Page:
“This is a very unique phenomenon that is only happening in South Korea.”

That’s how the New York Times (NYT) described backboard free throws in Korean basketball on Jan. 1. In the National Basketball Association (NBA), no player attempts a free throw as a “bank shot” that hits the backboard. With the exception of a layup from under the basket, there is a culture of ridicule for attempting to hit the backboard. Shots that only go through the net at the rim are considered beautiful.

It’s common in the Korean Basketball League (KBL). The all-time record holder for most three-pointers made (1,669), Moon Mung-eun (52) was the trademark of the KBL’s commissioner. Moon’s career free throw percentage is 84.1%. Jeon Sung-hyun (32-SONO), who boasts an 83.5% mark in the active roster, Lee Jung-hyun (36-SAMSUNG-79.6%) and Lee Jae-do (32-LG-80.7%) also shoot free throws from the bank. 먹튀검증 The late Kim Hyun-joon, whose shot dominated the 1980s, first tried it and then recommended it to Moon, who was in a shooting slump, and Jeon Seong-hyun copied him, so the “banked free throw” lineage continues.

The NYT reports on a study that suggests bank shots may be more likely to result in free throws than clean shots. According to Lawrence Silverberg, a professor of engineering at North Carolina State University, a ball that bounces off the backboard loses momentum and steadily heads toward the inside of the basket. Because of the cushioning effect, it’s less likely to hit the rim and bounce out than a clean shot. In fact, Ha Yun-ki (24-KT), who shot 69.2 percent from the free throw line as a rookie, increased his success rate to 79.3 percent after learning to bank free throws.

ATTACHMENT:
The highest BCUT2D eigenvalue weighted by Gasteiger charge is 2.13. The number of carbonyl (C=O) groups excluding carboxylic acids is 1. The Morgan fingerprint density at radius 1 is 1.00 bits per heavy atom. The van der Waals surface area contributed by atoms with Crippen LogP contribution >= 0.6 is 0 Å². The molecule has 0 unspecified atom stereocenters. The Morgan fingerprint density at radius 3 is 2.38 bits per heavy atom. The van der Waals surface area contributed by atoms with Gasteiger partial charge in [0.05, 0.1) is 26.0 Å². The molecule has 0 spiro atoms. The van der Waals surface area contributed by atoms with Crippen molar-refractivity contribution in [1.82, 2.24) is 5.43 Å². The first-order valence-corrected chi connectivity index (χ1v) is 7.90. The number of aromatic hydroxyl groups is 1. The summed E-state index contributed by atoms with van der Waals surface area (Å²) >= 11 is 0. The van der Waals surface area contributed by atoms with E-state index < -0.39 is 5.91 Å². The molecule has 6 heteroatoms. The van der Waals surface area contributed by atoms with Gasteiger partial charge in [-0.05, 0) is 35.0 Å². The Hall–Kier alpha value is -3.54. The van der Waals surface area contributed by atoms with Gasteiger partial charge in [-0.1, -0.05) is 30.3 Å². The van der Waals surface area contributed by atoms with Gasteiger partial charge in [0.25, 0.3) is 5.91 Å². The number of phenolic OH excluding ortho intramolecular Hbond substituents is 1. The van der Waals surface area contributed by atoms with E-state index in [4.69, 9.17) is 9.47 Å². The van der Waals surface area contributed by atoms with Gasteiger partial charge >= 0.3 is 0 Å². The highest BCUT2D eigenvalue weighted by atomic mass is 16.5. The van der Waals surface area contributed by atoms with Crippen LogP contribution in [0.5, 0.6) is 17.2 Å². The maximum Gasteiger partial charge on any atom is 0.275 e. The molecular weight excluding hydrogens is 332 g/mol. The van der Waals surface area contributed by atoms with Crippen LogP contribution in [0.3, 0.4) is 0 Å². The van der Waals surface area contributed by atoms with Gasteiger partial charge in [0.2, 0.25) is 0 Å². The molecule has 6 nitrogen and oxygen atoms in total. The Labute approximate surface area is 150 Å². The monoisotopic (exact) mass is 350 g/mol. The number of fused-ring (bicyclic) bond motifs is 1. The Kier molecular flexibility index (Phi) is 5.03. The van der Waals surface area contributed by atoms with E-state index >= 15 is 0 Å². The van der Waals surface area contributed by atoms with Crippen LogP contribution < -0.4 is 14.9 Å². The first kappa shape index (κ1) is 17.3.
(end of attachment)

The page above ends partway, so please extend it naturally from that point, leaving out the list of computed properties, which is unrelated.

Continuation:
The American basketball community’s interest in the Korean banked free throw is not temporary.

In September, renowned American basketball video coordinator Eric Fawcett posted a KBL video on his Twitter account and wrote, “Interesting trend in the KBL. 80% of free throw shooters are banking shots,” he wrote. It has since been viewed 3.74 million times.

“There’s a lot of psychology to free throws,” wrote Tom Haberstroh from the United States. Steven Adams (30-Memphis), who has a 36% success rate, said, “Why not bank shots, and in the KBL, there’s no shame in it. There were also some foreign players who started taking bank shots after coming to the KBL. Rod Benson (former DB) is one of them, and Marcus Blakely (former Hyundai Mobis) also took Lee Jae-do’s advice and made bank shots for a while.

KBL players cite psychological stability as the biggest reason for attempting bank shots. While a clean shot requires delicate control, a bank shot can be made with relatively little force. KBS N commentator Son Dae-beom said, “If you hit the square, 토토사이트 you can relax knowing that it goes in,” adding, “Just as the US has scientifically analyzed banked free throws, we need to study and develop them further.”

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